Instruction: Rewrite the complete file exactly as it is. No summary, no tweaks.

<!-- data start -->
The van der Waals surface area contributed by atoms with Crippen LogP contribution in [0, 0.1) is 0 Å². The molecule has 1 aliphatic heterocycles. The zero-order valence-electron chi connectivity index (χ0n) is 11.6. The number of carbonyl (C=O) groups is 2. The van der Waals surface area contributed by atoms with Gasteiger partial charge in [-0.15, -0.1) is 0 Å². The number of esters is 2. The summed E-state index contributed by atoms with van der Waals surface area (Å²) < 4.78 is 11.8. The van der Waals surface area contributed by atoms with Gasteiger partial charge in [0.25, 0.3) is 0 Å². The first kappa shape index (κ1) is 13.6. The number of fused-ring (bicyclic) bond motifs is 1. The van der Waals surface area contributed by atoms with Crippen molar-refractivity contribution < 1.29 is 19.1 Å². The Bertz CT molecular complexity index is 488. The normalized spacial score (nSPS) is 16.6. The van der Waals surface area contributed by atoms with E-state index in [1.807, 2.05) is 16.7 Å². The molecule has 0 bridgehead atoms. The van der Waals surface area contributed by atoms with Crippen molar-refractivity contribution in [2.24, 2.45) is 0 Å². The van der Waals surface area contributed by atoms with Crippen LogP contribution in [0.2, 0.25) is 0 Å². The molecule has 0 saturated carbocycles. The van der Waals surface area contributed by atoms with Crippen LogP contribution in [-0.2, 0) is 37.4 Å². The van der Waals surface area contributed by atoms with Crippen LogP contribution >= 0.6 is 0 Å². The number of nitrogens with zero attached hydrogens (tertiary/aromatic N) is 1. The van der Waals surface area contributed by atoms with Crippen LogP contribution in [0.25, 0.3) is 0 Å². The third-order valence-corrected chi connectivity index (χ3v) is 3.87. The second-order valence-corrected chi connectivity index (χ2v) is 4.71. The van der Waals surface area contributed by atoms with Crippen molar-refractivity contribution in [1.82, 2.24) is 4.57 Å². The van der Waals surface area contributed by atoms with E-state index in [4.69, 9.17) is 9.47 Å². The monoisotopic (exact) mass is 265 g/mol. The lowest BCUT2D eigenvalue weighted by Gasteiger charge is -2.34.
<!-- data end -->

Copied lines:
The van der Waals surface area contributed by atoms with Crippen LogP contribution in [0, 0.1) is 0 Å². The molecule has 1 aliphatic heterocycles. The zero-order valence-electron chi connectivity index (χ0n) is 11.6. The number of carbonyl (C=O) groups is 2. The van der Waals surface area contributed by atoms with Gasteiger partial charge in [-0.15, -0.1) is 0 Å². The number of esters is 2. The summed E-state index contributed by atoms with van der Waals surface area (Å²) < 4.78 is 11.8. The van der Waals surface area contributed by atoms with Gasteiger partial charge in [0.25, 0.3) is 0 Å². The first kappa shape index (κ1) is 13.6. The number of fused-ring (bicyclic) bond motifs is 1. The van der Waals surface area contributed by atoms with Crippen molar-refractivity contribution < 1.29 is 19.1 Å². The Bertz CT molecular complexity index is 488. The normalized spacial score (nSPS) is 16.6. The van der Waals surface area contributed by atoms with E-state index in [1.807, 2.05) is 16.7 Å². The molecule has 0 bridgehead atoms. The van der Waals surface area contributed by atoms with Crippen molar-refractivity contribution in [2.24, 2.45) is 0 Å². The van der Waals surface area contributed by atoms with Crippen LogP contribution in [0.2, 0.25) is 0 Å². The molecule has 0 saturated carbocycles. The van der Waals surface area contributed by atoms with Crippen LogP contribution in [-0.2, 0) is 37.4 Å². The van der Waals surface area contributed by atoms with Crippen LogP contribution >= 0.6 is 0 Å². The number of nitrogens with zero attached hydrogens (tertiary/aromatic N) is 1. The van der Waals surface area contributed by atoms with Crippen LogP contribution in [0.25, 0.3) is 0 Å². The third-order valence-corrected chi connectivity index (χ3v) is 3.87. The second-order valence-corrected chi connectivity index (χ2v) is 4.71. The van der Waals surface area contributed by atoms with Crippen molar-refractivity contribution in [1.82, 2.24) is 4.57 Å². The van der Waals surface area contributed by atoms with E-state index in [4.69, 9.17) is 9.47 Å². The monoisotopic (exact) mass is 265 g/mol. The lowest BCUT2D eigenvalue weighted by Gasteiger charge is -2.34.